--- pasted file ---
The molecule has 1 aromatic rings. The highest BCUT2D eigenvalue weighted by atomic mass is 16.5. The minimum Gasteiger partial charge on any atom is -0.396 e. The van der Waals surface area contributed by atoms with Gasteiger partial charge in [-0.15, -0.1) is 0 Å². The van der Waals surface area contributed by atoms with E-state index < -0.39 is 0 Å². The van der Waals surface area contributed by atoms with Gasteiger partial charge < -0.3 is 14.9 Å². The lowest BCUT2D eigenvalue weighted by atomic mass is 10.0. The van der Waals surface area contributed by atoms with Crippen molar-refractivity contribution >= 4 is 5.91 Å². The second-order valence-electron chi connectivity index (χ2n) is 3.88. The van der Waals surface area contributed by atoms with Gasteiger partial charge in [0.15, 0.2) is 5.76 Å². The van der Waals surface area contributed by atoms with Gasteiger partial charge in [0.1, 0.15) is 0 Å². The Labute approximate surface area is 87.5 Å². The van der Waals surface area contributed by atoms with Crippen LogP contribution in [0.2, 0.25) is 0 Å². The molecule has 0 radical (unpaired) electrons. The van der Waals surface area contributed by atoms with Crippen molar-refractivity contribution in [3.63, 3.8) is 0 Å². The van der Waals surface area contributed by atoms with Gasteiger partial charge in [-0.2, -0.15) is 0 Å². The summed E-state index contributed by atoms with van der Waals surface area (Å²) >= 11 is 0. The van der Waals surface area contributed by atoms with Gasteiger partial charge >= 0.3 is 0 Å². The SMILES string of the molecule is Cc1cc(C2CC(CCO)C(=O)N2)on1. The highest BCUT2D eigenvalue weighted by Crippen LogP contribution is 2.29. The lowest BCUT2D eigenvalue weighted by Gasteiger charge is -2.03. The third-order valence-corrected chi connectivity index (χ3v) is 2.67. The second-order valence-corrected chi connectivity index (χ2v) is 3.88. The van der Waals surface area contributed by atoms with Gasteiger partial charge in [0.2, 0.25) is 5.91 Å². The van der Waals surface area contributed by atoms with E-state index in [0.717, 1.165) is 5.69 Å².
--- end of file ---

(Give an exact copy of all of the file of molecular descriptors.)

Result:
The molecule has 1 aromatic rings. The highest BCUT2D eigenvalue weighted by atomic mass is 16.5. The minimum Gasteiger partial charge on any atom is -0.396 e. The van der Waals surface area contributed by atoms with Gasteiger partial charge in [-0.15, -0.1) is 0 Å². The van der Waals surface area contributed by atoms with E-state index < -0.39 is 0 Å². The van der Waals surface area contributed by atoms with Gasteiger partial charge < -0.3 is 14.9 Å². The lowest BCUT2D eigenvalue weighted by atomic mass is 10.0. The van der Waals surface area contributed by atoms with Crippen molar-refractivity contribution >= 4 is 5.91 Å². The second-order valence-electron chi connectivity index (χ2n) is 3.88. The van der Waals surface area contributed by atoms with Gasteiger partial charge in [0.15, 0.2) is 5.76 Å². The van der Waals surface area contributed by atoms with Gasteiger partial charge in [0.1, 0.15) is 0 Å². The Labute approximate surface area is 87.5 Å². The van der Waals surface area contributed by atoms with Crippen LogP contribution in [0.2, 0.25) is 0 Å². The molecule has 0 radical (unpaired) electrons. The van der Waals surface area contributed by atoms with Crippen molar-refractivity contribution in [3.63, 3.8) is 0 Å². The van der Waals surface area contributed by atoms with Gasteiger partial charge in [-0.2, -0.15) is 0 Å². The summed E-state index contributed by atoms with van der Waals surface area (Å²) >= 11 is 0. The van der Waals surface area contributed by atoms with Gasteiger partial charge >= 0.3 is 0 Å². The SMILES string of the molecule is Cc1cc(C2CC(CCO)C(=O)N2)on1. The highest BCUT2D eigenvalue weighted by Crippen LogP contribution is 2.29. The lowest BCUT2D eigenvalue weighted by Gasteiger charge is -2.03. The third-order valence-corrected chi connectivity index (χ3v) is 2.67. The second-order valence-corrected chi connectivity index (χ2v) is 3.88. The van der Waals surface area contributed by atoms with Gasteiger partial charge in [0.2, 0.25) is 5.91 Å². The van der Waals surface area contributed by atoms with E-state index in [0.717, 1.165) is 5.69 Å².